samosa pie


This is the story of the pie I made for the 3rd Annual Brooklyn Pie Contest (to benefit BK Farmyards — a very cool organization). I’ve got to blurt it out — my samosa pie won! Well, it won “People’s Choice” out of all 62 pies entered, and the judges gave it 2nd place in the judged category. I don’t think I’ve ever won a raffle, let alone a cooking contest. I couldn’t believe it! So I can officially, un-sarcastically put “Prize-Winning” in front of the name of this recipe. For the story of and recipe for Zoe’s Prize-Winning Samosa Pie, keep reading …

This pie is a favorite of mine, because it is savory and filling. The original idea came from Kate Croft, a friend who is off adventuring now, but once made vegetable pot pie in her Brooklyn apartment for Jeremy’s birthday. And then she gave me the recipe! And then I played with it, but it still has her crust, and her technique. I’ve made it as a huge sheet-pie, a regular pie, and as little muffin pies. Which version is best depends on your ideal crust-to-filling ratio. The crust ratio I’m giving you makes a little more than a top+bottom crust. Get started making your crust and put it in to pre-bake and then I’ll tell you my story.


2 2/3 cups flour (sometimes i use all-purpose, sometimes i mix with whole wheat. and its totally different … you pick!)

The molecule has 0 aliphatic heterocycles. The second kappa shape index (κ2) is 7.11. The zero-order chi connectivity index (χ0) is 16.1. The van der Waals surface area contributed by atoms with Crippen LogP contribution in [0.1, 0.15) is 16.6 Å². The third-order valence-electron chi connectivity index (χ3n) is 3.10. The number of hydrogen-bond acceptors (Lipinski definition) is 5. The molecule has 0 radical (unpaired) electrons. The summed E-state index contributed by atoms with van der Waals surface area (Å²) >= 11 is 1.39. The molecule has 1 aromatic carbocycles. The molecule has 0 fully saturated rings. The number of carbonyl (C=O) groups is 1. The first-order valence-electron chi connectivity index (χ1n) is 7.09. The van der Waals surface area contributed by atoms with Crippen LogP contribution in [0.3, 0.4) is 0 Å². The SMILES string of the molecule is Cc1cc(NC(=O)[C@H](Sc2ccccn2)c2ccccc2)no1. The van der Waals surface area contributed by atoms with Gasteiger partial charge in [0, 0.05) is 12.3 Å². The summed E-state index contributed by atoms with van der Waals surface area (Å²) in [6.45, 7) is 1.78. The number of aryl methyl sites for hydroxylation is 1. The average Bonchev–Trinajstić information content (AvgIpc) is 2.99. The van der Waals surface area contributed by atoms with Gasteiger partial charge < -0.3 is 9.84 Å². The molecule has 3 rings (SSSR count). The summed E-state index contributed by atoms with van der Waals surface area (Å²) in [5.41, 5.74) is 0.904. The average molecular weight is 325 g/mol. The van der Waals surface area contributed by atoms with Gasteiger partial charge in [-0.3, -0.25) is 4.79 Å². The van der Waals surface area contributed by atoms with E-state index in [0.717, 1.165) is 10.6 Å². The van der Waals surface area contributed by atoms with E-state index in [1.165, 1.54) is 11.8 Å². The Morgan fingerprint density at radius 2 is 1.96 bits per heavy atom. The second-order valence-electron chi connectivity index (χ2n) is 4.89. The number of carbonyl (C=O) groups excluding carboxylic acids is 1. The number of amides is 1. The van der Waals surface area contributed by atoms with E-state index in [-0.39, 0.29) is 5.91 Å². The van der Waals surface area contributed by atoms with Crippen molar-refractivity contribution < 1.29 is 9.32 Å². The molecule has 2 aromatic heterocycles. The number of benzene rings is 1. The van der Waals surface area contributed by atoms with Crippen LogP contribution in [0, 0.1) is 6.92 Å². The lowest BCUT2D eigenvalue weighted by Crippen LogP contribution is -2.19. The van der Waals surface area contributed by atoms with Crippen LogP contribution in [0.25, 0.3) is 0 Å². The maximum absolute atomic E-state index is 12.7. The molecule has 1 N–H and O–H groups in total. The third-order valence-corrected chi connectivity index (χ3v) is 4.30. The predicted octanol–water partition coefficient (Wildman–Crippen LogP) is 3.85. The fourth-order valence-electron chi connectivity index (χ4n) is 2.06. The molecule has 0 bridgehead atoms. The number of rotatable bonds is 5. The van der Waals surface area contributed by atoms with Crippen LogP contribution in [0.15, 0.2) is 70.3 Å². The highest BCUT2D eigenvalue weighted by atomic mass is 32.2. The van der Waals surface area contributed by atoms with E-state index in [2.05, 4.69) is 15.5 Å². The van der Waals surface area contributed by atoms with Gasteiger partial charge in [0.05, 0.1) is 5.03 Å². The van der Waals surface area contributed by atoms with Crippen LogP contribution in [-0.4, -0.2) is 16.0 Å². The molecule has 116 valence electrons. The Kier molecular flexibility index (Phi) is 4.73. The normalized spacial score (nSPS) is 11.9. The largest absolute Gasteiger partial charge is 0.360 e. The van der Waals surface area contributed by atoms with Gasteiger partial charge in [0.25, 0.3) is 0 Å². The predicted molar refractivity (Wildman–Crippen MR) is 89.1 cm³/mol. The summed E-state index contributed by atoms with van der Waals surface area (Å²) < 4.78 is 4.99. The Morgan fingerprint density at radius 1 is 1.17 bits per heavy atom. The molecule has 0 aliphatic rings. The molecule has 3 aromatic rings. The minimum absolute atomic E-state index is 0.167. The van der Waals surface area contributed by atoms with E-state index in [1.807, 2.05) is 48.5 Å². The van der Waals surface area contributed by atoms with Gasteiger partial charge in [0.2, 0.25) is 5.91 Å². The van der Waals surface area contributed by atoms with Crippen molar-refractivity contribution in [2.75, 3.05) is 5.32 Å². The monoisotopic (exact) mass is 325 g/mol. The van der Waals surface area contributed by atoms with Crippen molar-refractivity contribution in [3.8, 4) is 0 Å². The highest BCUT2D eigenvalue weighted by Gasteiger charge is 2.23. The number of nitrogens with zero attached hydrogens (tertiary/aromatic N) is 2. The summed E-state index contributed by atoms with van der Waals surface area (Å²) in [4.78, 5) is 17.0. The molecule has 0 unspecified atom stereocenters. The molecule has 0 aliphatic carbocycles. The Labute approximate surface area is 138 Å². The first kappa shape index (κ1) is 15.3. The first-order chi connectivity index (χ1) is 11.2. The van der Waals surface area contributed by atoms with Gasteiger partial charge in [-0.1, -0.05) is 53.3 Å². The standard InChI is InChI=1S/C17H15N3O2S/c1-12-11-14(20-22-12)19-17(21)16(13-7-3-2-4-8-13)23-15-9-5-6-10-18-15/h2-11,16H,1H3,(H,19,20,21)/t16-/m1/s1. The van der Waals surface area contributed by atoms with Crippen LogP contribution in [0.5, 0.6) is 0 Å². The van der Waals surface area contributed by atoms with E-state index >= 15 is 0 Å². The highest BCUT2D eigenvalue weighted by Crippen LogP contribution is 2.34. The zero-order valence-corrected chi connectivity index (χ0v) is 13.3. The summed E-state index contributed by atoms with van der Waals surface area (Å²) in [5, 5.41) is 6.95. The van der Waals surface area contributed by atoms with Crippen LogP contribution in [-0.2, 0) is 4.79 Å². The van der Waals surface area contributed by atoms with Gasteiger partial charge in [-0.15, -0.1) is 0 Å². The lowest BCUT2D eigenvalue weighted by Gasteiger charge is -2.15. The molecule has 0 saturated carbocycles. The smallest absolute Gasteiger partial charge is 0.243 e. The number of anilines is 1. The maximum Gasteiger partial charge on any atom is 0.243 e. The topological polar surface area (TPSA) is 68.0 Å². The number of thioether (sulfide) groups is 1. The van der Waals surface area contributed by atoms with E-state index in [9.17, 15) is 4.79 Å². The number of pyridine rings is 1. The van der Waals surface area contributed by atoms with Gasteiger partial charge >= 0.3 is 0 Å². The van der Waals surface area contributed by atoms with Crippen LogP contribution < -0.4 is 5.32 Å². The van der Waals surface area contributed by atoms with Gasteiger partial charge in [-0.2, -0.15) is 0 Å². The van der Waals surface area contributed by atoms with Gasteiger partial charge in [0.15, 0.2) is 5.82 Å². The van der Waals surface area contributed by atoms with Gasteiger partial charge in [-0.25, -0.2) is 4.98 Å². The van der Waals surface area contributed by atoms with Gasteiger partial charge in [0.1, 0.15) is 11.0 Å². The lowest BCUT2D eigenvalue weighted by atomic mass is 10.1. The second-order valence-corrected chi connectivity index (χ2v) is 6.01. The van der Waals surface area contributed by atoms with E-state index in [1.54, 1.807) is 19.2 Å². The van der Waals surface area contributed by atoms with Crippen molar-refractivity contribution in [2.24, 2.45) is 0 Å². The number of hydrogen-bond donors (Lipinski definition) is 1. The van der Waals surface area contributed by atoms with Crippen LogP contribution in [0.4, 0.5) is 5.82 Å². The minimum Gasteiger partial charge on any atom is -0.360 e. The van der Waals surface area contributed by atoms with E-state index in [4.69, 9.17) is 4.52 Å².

1.5 tsp salt

1 cup all vegetable shortening

8 Tbsp ice cold water

(i use shortening because a) thats how Kate Croft made it the night i fell in love with vegetable pot pie and b) i thought strategically it might attract some voters at the pie contest if my pie was vegan. butter crusts are better. but this crust is an old standby.)

Pour flour into a bowl. Don’t level the cups or shake them down. You definitely don’t want too much flour. It’s a small 2 2/3 cups. Add salt, and 1 cup shortening (at room temperature). Hold a table knife in each hand and use them cut the shortening into the flour. Cut crosswise, so the knives are scraping against each other. Cut until shortening is mixed into the flour but still holds its shape in pea sized chunks. Add the water, one Tbsp at a time. The original recipe says 7 – 8 Tbsp water, so add slowly. I’ve never ever added less than 8, so I am going to be bold and edit to be more exact. Form two balls of the dough, and press between waxed paper.

Roll out each ball between the waxed paper until they are pie-dough-thin. Remove top sheet and press one crust into the pie dish. Trim around the edges so it fits. “Rustic” is sometimes a good look to shoot for here … it is forgiving. Prick the crust all over with a fork and pre-bake for 10 – 15 min at 425 degrees.

“Prize Winning” Samosa Pie Filling Part 1